The 1974 party was the last at Belle Reve. By this time, the parade was attracting larger crowds and many uninvited people ended up at Belle Reve. One of these uninvited guests stole a pound of marijuana at the party and, in the words of Robert King, the thief “got the fuck beat out of him.”
The parade grew gradually throughout the rest of the 1970s, eventually numbering about 100 marchers. From 1975 to 1980, the parade started at Matassa’s and ended at the Golden Lantern, where owner Danny Wilson provided a buffet. During this time, the Grand Marshal was selected by group consensus among the original Decadents.
1980 was a turning point for Southern Decadence. When the parade arrived at Jackson Square, Grand Marshal Tom Tippin wanted to head toward the sailor bars on Decatur Street but the Pair-a-Dice Tumblers Band wanted to go to Frenchman Street. After a brief argument, Tippin went one way, and the band went another. The crowd followed the band and Tippin “lost his parade.”
The affair left a bad taste in the mouths of the founders, who were ready to move on with their lives. Many of the original Decadents felt that Southern Decadence had grown too big and no longer represented what they had started nearly a decade earlier. By 1981, the only founder still involved was Robert King, who was a regular at the Golden Lantern. Tommy Stephan was chosen Grand Marshal. From 1981 on, Southern Decadence would become increasingly gay-centric and Grand Marshals would select their successors.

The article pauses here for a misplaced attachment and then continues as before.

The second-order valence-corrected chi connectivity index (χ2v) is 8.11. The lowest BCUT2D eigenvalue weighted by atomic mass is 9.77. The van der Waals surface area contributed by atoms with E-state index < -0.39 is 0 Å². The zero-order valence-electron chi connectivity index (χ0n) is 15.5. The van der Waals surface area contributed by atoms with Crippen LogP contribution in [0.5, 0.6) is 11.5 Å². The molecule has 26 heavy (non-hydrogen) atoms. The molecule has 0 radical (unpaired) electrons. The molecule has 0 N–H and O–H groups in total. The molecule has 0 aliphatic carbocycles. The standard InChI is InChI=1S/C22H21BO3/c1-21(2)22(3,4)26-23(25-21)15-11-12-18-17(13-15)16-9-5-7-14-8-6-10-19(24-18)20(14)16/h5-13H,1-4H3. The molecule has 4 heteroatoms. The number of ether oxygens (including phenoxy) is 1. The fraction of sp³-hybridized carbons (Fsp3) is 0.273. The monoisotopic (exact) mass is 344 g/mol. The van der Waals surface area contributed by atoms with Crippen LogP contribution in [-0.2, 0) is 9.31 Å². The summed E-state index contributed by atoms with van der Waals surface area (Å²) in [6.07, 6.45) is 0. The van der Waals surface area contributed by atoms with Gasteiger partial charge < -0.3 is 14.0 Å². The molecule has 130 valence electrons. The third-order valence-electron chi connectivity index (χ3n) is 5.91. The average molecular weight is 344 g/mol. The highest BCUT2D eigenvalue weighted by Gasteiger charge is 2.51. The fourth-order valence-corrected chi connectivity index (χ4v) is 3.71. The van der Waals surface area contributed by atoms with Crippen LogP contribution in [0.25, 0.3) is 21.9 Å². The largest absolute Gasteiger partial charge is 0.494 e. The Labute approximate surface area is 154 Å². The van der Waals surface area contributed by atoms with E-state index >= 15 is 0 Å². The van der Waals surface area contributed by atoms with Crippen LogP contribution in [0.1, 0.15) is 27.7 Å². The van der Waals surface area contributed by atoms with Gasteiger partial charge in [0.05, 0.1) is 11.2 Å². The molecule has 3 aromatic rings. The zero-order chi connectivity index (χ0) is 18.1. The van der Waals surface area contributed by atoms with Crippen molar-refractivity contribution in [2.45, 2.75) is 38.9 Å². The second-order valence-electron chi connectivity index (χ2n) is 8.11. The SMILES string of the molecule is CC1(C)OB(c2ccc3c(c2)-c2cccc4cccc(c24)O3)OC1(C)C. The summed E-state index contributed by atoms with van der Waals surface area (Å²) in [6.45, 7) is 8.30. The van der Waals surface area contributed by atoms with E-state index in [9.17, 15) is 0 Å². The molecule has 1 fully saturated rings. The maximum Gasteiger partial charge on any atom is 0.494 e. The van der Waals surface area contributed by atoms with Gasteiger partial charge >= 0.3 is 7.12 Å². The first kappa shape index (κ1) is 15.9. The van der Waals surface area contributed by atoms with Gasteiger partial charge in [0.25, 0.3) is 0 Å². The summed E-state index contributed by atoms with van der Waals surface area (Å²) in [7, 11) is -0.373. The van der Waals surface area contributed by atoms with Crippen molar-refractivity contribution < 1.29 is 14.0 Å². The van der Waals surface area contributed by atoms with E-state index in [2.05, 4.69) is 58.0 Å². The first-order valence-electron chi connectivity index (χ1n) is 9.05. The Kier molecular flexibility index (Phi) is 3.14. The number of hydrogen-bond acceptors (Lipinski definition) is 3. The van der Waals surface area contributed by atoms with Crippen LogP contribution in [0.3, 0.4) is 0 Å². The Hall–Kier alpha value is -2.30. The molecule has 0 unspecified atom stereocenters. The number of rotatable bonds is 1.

Southern Decadence has outgrown its humble origins as an informal bar crawl among friends. Now there are parade permits, security details, sanitation contracts, parade registration, and thousands of dollars to raise. In recent years, the parade has grown exponentially and includes dozens of walking groups. Every Labor Day weekend, the Quarter swells with over 200,000 revelers from out of town, mostly gay men who get really drunk, do a lot of drugs, and have a lot of sex. It’s a wonderful weekend.